Japan has the fastest broadband speeds and the lowest cost per megabit per second of all countries surveyed, according to recent data from the OECD (see Figures 1-3). Japan enjoys costs per megabit over four times lower than that of the US. Iceland fell three places from third to sixth in global broadband penetration from Q4 2006 to Q2 2007, while the US remained at 15th place (see Figure 4). Ireland led all countries in net growth of broadband penetration per 100 inhabitants (see Figure 5). Meanwhile, in the US broadband penetration grew to 85.91% among active Internet users, up 0.6 percentage points over September 2007.
In our April bandwidth report we reported that the US dropped to 15th out of 30 countries surveyed by the OECD. The Information Technology and Innovation Foundation (ITIF) says that the broadband penetration data reported by the OECD is not an adequate measure of a nation’s relative position in broadband technology. The ITIF suggests that adding speed and price to the equation would show a more complete picture of a nation’s broadband rankings. Calculated in this way the US ranks 12th in global broadband penetration, two spots behind Canada at 10th overall (see Table 1). Turkey paid the highest price for high-speed broadband at $115.76 per month while Japan paid the least for high-speed broadband service at $0.27 per month.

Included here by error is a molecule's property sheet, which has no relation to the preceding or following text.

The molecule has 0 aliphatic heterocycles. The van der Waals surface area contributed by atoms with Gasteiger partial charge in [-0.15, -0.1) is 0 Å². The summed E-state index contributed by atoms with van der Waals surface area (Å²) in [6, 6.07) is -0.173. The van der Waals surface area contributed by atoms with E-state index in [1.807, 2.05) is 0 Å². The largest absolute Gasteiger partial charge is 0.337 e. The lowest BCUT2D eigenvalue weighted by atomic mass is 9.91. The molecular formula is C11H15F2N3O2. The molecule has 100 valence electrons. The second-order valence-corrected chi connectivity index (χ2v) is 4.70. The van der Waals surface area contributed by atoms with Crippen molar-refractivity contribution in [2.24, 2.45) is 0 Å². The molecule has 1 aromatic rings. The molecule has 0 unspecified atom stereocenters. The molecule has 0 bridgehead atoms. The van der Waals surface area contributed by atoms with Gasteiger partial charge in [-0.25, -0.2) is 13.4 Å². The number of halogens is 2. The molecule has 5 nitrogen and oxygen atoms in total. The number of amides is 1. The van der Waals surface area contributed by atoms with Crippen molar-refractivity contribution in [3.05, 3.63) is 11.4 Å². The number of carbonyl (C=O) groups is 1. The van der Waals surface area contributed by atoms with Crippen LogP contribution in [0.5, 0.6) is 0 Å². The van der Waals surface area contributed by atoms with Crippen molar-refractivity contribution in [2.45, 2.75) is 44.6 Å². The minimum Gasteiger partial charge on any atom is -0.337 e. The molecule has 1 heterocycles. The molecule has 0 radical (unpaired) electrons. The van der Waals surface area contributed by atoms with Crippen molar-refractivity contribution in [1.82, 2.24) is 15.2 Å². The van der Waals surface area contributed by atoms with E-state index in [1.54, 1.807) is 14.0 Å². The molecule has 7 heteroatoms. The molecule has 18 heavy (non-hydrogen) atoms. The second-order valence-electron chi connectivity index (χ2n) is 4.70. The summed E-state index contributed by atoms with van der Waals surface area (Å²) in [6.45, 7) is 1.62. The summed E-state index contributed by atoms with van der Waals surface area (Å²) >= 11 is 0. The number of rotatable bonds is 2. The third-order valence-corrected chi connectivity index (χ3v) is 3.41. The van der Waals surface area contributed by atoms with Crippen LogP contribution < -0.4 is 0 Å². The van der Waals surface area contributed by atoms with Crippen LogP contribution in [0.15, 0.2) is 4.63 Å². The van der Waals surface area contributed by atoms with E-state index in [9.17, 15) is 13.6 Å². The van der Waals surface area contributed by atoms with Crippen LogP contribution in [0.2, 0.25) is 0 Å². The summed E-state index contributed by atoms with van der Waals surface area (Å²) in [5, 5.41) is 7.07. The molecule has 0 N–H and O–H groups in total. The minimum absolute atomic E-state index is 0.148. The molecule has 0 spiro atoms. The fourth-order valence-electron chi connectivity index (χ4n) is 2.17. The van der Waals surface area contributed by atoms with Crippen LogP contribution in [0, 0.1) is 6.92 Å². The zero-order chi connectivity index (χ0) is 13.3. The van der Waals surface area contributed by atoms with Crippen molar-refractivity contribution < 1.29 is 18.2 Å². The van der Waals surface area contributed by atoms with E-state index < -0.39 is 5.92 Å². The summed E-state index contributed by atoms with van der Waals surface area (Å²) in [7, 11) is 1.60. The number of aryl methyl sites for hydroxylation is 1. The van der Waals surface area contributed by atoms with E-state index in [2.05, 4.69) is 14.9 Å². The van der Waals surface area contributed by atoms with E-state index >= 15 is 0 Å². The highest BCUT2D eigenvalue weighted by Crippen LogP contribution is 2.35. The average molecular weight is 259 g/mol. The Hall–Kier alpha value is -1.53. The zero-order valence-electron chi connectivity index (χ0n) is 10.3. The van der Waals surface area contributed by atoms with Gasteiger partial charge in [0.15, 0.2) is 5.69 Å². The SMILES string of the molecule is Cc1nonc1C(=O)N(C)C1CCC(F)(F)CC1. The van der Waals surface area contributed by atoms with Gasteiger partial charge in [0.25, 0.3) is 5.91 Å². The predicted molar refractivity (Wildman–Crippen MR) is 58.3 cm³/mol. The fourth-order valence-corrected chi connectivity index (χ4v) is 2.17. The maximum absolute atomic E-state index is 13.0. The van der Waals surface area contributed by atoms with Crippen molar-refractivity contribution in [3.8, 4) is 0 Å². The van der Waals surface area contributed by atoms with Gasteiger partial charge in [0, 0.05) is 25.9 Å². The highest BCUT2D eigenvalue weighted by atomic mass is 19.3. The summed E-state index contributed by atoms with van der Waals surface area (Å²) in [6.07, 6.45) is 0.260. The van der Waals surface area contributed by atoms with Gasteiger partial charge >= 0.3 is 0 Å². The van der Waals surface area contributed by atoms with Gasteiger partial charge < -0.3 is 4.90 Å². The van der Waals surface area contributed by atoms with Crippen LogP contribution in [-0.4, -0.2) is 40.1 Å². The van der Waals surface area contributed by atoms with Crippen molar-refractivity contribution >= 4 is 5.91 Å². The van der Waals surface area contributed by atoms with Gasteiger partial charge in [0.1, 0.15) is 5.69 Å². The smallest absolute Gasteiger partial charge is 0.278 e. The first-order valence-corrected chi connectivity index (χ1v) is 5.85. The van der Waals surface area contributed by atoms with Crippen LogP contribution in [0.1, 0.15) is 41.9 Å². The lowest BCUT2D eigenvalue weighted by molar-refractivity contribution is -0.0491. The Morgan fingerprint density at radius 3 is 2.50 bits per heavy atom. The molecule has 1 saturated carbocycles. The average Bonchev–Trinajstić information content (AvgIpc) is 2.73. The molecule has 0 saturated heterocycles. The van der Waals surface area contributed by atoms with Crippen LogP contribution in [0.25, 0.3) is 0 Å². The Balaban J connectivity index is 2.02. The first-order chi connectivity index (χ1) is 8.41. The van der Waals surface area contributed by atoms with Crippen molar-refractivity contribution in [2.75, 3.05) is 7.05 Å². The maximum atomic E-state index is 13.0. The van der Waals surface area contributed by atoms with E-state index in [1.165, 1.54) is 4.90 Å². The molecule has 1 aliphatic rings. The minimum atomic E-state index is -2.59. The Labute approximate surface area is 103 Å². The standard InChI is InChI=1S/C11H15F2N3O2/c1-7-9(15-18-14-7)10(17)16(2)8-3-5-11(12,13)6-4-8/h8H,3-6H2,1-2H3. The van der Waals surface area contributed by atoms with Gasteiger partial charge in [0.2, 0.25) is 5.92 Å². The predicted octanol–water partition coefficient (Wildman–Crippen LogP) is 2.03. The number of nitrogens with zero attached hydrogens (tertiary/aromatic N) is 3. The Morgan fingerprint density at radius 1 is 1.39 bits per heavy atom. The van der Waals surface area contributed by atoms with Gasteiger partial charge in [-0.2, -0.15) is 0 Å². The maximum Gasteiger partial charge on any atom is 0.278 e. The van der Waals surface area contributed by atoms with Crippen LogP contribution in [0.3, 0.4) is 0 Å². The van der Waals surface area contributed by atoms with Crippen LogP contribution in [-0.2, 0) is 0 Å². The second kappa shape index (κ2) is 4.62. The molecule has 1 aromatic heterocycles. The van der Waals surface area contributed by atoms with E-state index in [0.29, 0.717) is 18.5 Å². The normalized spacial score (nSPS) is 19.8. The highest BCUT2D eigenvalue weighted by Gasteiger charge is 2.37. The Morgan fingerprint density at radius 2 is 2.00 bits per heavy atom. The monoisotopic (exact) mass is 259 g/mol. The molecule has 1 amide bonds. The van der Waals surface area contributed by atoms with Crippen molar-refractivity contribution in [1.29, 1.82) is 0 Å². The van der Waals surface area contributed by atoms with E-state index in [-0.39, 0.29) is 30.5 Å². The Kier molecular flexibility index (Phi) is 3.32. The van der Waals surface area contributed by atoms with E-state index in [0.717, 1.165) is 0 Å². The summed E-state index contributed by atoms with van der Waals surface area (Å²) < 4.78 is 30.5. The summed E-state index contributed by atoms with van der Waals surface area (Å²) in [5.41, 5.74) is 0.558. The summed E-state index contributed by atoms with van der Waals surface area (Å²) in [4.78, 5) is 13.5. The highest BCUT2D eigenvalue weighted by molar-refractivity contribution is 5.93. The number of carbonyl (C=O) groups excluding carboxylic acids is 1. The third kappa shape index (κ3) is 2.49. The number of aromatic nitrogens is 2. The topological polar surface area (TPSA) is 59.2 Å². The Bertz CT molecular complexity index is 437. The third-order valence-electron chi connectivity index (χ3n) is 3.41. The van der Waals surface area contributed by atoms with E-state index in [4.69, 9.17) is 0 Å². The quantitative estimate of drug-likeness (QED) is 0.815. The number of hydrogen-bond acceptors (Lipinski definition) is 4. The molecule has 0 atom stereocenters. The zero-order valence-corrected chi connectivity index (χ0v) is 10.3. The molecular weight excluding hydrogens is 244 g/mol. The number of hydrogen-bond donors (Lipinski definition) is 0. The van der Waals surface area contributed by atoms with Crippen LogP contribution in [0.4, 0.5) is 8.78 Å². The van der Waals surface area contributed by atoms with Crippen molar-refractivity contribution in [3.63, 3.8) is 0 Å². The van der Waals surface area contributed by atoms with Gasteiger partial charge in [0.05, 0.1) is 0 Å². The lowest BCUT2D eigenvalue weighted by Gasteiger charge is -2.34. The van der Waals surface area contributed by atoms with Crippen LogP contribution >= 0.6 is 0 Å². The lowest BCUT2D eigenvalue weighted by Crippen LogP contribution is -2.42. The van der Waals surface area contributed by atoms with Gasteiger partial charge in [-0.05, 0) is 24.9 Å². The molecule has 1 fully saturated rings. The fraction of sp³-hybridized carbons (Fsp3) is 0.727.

The US fell from 23rd to 25th place in worldwide broadband penetration in the last half of 2006, according to a recent survey by Point Topic. OECD data confirms the slowdown, with the US falling to 15th in broadband penetration among OECD countries surveyed. US broadband penetration grew 0.65 percentage points to 80.81% among active Internet users in March.
The UK passed Japan and the US in broadband penetration in the first quarter of 2006 (see Figure 1). Among G7 countries, only Canada had a higher broadband penetration rate, according to a recent broadband survey by OECD. The UK’s faster growth rate, over twice that of Japan, propelled it past Japan around March of 2006 (see Figure 2). Meanwhile in the US, broadband growth slowed in October, growing only 0.27% percentage points to 76.6% among active Internet users over the past month.
China will pass the US in total broadband lines by the third quarter of 2006 to have the largest subscriber base in the world (see Figure 1). The US and China are followed by Japan, South Korea, Germany, and France in total broadband lines per country.